Ministers can attend same-sex weddings, Goodpaster said in his letter. But, he added, any who preside at a same-sex marriage ceremony or sign the marriage certificate could face possible reprimand or even a church trial.
Goodpaster told the clergy then that he could not permit “actions counter to the Book of Discipline,” the denomination’s rule book.
Rosenquist and Talbert said they both alerted Goodpaster before the Saturday wedding that they planned to go ahead with it, whatever the consequences.
First United Methodist Church has long been among Charlotte’s gay-friendly churches. It was the first Charlotte church, in 2014, to join the Reconciling Ministries Network, a national coalition of United Methodist groups that advocate for LGBT persons and others “pushed to the margins,” in the words of the uptown Charlotte church’s then-pastor, the Rev. Jonathan Coppedge-Henley.
The Book of Discipline could be changed at the denomination’s next General Conference, set for May in Portland, Ore. But the global denomination is divided on same-sex marriage, with opposition from churches in Africa as well as from conservatives in the United States. There has even been talk in recent years about the denomination splitting over the issue.
In 2012, at the General Conference in Tampa, Talbert stood up to say that the church needed to practice biblical obedience by striking language in the Book of Discipline that he said “criminalizes clergy for ministering to gays and lesbians.”
Since then, he has been taking that message around the country, urging progressives to stand up and tell conservatives that “it’s our book, too. We can read it and interpret it.” In 2013, Talbert married a same-sex couple in Alabama. A complaint was filed and, a year later, there was a settlement without a trial.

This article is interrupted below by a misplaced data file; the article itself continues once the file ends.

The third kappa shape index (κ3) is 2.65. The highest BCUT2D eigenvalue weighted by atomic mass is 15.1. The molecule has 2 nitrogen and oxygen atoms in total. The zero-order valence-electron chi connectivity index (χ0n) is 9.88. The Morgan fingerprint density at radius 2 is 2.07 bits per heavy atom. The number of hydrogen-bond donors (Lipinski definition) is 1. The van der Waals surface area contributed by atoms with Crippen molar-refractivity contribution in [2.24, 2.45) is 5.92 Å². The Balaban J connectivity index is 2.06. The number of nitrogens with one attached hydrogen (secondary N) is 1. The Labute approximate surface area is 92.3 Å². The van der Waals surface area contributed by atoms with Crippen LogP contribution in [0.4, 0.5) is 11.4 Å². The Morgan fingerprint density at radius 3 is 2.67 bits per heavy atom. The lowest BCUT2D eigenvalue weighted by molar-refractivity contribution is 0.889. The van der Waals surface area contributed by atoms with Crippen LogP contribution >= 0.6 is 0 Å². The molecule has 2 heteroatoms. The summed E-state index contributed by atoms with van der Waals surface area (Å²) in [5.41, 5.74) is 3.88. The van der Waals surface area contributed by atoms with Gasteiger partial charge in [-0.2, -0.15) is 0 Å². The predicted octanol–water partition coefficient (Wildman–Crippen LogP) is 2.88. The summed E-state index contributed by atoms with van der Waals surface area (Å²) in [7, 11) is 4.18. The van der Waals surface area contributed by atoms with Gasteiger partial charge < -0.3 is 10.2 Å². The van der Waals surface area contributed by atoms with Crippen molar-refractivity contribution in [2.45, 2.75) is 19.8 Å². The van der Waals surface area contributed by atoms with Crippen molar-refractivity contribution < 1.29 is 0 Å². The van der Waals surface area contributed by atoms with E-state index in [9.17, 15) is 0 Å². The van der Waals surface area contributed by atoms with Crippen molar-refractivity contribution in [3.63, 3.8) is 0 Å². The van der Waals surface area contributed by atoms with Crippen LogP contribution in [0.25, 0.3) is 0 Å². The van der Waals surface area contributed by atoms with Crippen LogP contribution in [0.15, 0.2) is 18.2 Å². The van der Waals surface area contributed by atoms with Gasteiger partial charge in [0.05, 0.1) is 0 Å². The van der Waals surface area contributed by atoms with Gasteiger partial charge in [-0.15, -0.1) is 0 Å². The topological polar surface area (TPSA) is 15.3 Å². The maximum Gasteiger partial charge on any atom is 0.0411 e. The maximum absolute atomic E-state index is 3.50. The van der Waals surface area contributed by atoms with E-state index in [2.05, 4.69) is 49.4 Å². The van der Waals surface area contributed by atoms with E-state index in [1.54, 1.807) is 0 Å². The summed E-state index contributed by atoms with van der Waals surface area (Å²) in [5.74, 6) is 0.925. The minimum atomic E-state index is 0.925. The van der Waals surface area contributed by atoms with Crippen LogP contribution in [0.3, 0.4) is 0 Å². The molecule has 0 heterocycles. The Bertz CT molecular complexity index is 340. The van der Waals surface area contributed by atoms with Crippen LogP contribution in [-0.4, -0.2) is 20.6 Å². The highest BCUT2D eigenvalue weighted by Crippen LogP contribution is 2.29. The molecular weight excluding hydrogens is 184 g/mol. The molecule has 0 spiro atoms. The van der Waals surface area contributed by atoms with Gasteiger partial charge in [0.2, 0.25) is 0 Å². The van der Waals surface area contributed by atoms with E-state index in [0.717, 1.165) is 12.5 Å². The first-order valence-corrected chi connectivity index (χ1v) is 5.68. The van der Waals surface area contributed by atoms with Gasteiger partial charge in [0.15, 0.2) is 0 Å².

The most famous case of a Methodist minister defying the same-sex marriage ban came in 2007, when the Rev. Frank Schaefer, then of Pennsylvania, officiated at the wedding of his gay son. A church court later defrocked him, though he was subsequently reinstated.
Romano and Wilborne, the Charlotte couple married at First United Methodist on Saturday, said they wanted to be married in the church where both have been active – Wilborne for 20 years.
“It was just so amazing to us to be married in our own church,” said Romano, 52, a furniture sales representative, “and not do it under the radar, but do it in a way to promote change.”
Wilborne, 52, who has been with Romano for more than five years, said the couple felt it was important to stay in their United Methodist Church. “We didn’t leave it to go where it was easier (to get married),” he said. “We stayed here because we love this church. … It’s our home. We just feel blessed. We’re at the right place at the right time to have this opportunity.”
They said the Saturday wedding was attended by more than 250 people – including about 30 supportive United Methodist clergy. Also in attendance: Charlotte Mayor Jennifer Roberts, who is a friend of the couple’s.
Not everyone was pleased. On Sunday, after Talbert’s sermon at the 11 a.m. service, a former member of the church stood up at his pew to object to the same-sex wedding and to Talbert’s justification for it. His words competed with an announcement that the collection would be taken up, so few in the church heard him.
Former teacher Charles Walkup later told the Observer he said that “as one who’s personally dealt with homosexuality, I affirm that the Methodist (Book of) Discipline is correct.”
Walkup, who ended his membership in the church after it joined the Reconciling Ministries Network, added that he tried to speak up because “Jesus warned of false shepherds who mislead his precious sheep.”
But the church members who attended Sunday seemed happy about the marriage and what they called the courage of their pastor.
“Val is doing what the church needs – going out on a limb without complete support from the church hierarchy. But it is the right thing to do: We’re all God’s children,” said Patricia Ingraham, a retired banquet manager who has been a church member since 2006. “Some of my dearest friends are gay. Why should they be treated differently than I’m treated?”